While I was in Bremerton a few weeks ago, my mom and I did some Christmas shopping and stopped into World Market. Though they mostly sell home goods and various other trinkets, World Market also have a decent section of fairly priced specialty food items, including spices. For about $15, I got two packets of lavender, juniper berries (what to use them for? We’ll find out…), a huge packet of curry powder, turmeric, smoked paprika and Madagascar vanilla beans.
When we got home, I went to work on making some Lavender Shortbread cookies. They’re a bit more fitting for high tea than Christmas, but since I had access to a stocked kitchen, I figured I might as well go for it. There were a few motifications I made, but mostly went by Gale Gand’s recipe.

Lavender-Lemon Shortbread Cookies (Modified from Gale Gand)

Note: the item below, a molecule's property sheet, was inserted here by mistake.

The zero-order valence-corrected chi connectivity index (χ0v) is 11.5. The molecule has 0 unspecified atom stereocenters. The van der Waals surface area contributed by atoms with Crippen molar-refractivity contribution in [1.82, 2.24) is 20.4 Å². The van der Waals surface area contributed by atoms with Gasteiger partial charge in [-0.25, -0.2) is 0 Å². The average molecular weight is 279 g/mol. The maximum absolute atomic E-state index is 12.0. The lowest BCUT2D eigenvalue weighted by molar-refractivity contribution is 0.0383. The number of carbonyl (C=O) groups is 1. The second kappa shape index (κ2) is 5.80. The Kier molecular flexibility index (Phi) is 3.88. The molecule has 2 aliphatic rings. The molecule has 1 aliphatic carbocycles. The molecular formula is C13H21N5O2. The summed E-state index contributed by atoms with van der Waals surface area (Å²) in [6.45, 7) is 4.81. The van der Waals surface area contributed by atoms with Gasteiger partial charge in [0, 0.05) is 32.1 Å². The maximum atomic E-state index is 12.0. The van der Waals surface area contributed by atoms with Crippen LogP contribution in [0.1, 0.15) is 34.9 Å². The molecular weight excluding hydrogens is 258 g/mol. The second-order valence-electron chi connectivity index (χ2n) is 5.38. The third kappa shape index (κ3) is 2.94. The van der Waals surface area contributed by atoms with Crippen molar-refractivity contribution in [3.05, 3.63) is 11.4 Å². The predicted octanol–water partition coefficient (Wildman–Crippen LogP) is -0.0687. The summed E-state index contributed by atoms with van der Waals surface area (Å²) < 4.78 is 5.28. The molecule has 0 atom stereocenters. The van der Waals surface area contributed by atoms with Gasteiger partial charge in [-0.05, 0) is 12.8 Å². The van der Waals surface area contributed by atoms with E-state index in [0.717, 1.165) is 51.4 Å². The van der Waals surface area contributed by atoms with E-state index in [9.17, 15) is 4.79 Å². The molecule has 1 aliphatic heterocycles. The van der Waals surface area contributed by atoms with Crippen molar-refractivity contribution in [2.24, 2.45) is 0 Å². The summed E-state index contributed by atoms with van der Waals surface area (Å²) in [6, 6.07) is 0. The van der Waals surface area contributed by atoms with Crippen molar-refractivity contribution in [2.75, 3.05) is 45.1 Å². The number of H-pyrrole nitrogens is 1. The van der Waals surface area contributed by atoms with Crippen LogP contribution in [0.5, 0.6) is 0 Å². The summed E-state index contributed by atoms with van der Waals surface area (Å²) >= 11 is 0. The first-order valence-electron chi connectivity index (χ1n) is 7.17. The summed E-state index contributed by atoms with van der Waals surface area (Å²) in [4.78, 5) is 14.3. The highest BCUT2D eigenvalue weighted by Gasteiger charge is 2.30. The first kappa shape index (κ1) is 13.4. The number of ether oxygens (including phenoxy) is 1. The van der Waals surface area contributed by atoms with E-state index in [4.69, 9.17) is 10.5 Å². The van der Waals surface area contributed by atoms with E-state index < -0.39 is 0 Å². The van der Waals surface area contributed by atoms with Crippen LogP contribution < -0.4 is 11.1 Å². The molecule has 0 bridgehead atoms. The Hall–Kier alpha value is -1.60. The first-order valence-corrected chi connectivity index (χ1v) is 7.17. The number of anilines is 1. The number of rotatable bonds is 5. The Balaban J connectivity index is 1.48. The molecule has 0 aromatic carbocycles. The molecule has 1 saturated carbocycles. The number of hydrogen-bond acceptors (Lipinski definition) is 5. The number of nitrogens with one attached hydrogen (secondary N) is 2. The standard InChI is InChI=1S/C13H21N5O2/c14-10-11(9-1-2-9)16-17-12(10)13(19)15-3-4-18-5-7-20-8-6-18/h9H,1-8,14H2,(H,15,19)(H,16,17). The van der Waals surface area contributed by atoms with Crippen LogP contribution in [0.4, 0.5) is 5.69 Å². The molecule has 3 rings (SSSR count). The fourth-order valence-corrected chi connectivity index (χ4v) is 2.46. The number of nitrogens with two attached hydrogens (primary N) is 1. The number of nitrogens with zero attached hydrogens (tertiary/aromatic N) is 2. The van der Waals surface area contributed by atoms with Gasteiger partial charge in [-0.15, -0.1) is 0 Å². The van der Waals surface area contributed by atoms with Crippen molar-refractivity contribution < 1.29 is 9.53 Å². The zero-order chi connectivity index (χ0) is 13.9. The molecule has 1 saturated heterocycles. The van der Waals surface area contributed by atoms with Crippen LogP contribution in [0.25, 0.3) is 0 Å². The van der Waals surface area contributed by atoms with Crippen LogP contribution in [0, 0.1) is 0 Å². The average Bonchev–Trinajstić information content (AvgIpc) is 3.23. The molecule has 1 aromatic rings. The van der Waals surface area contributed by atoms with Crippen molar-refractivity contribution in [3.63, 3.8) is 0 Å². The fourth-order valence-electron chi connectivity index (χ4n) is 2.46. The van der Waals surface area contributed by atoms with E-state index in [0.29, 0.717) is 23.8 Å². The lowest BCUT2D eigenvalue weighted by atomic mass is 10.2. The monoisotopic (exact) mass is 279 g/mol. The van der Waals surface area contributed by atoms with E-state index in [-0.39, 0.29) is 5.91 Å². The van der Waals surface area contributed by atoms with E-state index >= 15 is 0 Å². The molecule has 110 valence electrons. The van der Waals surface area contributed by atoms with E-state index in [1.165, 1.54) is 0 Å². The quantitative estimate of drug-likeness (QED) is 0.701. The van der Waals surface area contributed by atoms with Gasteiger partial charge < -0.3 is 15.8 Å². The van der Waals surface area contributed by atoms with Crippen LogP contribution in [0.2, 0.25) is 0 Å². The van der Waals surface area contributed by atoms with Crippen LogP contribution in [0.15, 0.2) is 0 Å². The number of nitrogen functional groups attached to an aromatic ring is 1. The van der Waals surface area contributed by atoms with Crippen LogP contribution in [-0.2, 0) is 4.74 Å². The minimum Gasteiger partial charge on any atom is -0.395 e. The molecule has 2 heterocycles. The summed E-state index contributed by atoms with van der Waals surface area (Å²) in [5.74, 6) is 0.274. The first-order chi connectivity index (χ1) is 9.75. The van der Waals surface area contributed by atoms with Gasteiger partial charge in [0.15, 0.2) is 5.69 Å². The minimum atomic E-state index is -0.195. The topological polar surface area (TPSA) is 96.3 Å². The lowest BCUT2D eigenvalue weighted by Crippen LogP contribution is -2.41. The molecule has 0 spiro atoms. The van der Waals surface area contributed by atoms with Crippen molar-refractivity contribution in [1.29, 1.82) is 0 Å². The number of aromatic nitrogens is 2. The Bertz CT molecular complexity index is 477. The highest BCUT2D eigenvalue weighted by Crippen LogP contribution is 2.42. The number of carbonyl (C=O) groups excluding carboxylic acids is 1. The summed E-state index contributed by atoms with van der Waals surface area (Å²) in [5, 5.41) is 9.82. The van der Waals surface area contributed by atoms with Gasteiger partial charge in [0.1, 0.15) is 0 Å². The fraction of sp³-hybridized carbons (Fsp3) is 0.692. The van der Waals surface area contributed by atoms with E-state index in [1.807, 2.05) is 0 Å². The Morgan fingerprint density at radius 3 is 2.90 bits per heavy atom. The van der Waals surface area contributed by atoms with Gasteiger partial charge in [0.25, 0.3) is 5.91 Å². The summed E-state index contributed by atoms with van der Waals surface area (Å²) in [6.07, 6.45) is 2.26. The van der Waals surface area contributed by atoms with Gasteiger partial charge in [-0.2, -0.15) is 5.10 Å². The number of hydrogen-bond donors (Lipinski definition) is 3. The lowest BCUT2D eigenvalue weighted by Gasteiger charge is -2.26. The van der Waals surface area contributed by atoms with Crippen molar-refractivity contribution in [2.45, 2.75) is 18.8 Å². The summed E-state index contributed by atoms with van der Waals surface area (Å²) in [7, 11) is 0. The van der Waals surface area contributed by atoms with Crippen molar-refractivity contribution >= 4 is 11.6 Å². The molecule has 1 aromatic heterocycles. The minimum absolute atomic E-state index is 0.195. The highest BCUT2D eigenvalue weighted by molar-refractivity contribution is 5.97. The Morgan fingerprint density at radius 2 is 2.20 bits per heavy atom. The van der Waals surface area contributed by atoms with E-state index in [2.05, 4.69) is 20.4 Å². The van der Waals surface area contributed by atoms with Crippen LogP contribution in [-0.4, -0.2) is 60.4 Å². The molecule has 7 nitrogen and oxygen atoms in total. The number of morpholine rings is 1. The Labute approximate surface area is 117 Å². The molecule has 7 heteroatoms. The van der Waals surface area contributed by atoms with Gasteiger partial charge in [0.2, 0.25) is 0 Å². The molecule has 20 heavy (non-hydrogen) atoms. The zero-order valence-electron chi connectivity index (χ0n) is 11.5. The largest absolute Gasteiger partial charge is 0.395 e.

8 tablespoons (1 stick) cool unsalted butter, cut into pieces1/4 cup plus 2 tablespoons sugar1 cup all-purpose flour1/4 cup cornstarch1/4 teaspoon salt2 tablespoons dried or fresh lavender flowers2 tablespoons lemon zest (optional)
Heat the oven to 350 degrees F.
Cream the butter until soft in a mixer fitted with a paddle attachment. Add 1/4 cup sugar and mix until incorporated. Stir together the flour, cornstarch, and salt in a medium bowl. Add the dry ingredients to the butter mixture and mix at low speed just until the ingredients are almost incorporated, then add the lavender, and mix until the dough starts to come together. Flour a work surface, turn the dough onto it, and knead it 5 to 10 times, to bring the dough together and smooth it out.